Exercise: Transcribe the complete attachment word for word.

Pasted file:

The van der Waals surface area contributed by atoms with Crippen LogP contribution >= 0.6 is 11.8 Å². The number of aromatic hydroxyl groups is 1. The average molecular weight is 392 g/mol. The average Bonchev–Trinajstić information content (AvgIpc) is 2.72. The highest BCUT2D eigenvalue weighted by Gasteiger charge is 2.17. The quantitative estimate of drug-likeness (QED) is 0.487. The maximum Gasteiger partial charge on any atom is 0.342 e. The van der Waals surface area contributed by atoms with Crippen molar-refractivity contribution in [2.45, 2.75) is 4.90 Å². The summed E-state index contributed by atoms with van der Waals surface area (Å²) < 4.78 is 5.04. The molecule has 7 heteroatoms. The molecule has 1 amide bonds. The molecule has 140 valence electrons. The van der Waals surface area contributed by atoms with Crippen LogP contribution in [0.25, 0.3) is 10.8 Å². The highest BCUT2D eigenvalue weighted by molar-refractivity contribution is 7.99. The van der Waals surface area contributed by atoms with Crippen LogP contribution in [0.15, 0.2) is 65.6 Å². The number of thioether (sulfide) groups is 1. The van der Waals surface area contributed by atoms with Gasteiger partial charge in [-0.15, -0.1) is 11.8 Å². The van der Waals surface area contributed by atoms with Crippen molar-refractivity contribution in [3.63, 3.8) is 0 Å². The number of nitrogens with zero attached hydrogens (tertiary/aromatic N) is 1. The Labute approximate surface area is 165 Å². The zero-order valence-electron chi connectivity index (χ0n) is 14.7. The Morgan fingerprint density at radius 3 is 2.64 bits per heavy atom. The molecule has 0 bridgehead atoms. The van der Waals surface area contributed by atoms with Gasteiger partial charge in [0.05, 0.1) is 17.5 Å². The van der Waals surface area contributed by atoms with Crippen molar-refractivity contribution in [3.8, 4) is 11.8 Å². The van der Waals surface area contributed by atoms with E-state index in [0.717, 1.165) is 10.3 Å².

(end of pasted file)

The van der Waals surface area contributed by atoms with Crippen LogP contribution >= 0.6 is 11.8 Å². The number of aromatic hydroxyl groups is 1. The average molecular weight is 392 g/mol. The average Bonchev–Trinajstić information content (AvgIpc) is 2.72. The highest BCUT2D eigenvalue weighted by Gasteiger charge is 2.17. The quantitative estimate of drug-likeness (QED) is 0.487. The maximum Gasteiger partial charge on any atom is 0.342 e. The van der Waals surface area contributed by atoms with Crippen molar-refractivity contribution in [2.45, 2.75) is 4.90 Å². The summed E-state index contributed by atoms with van der Waals surface area (Å²) < 4.78 is 5.04. The molecule has 7 heteroatoms. The molecule has 1 amide bonds. The molecule has 140 valence electrons. The van der Waals surface area contributed by atoms with Crippen LogP contribution in [0.25, 0.3) is 10.8 Å². The highest BCUT2D eigenvalue weighted by molar-refractivity contribution is 7.99. The van der Waals surface area contributed by atoms with Crippen LogP contribution in [0.15, 0.2) is 65.6 Å². The number of thioether (sulfide) groups is 1. The van der Waals surface area contributed by atoms with Gasteiger partial charge in [-0.15, -0.1) is 11.8 Å². The van der Waals surface area contributed by atoms with Crippen molar-refractivity contribution in [3.63, 3.8) is 0 Å². The number of nitrogens with zero attached hydrogens (tertiary/aromatic N) is 1. The Labute approximate surface area is 165 Å². The zero-order valence-electron chi connectivity index (χ0n) is 14.7. The Morgan fingerprint density at radius 3 is 2.64 bits per heavy atom. The molecule has 0 bridgehead atoms. The van der Waals surface area contributed by atoms with Gasteiger partial charge in [0.05, 0.1) is 17.5 Å². The van der Waals surface area contributed by atoms with Crippen molar-refractivity contribution in [3.8, 4) is 11.8 Å². The van der Waals surface area contributed by atoms with E-state index in [0.717, 1.165) is 10.3 Å².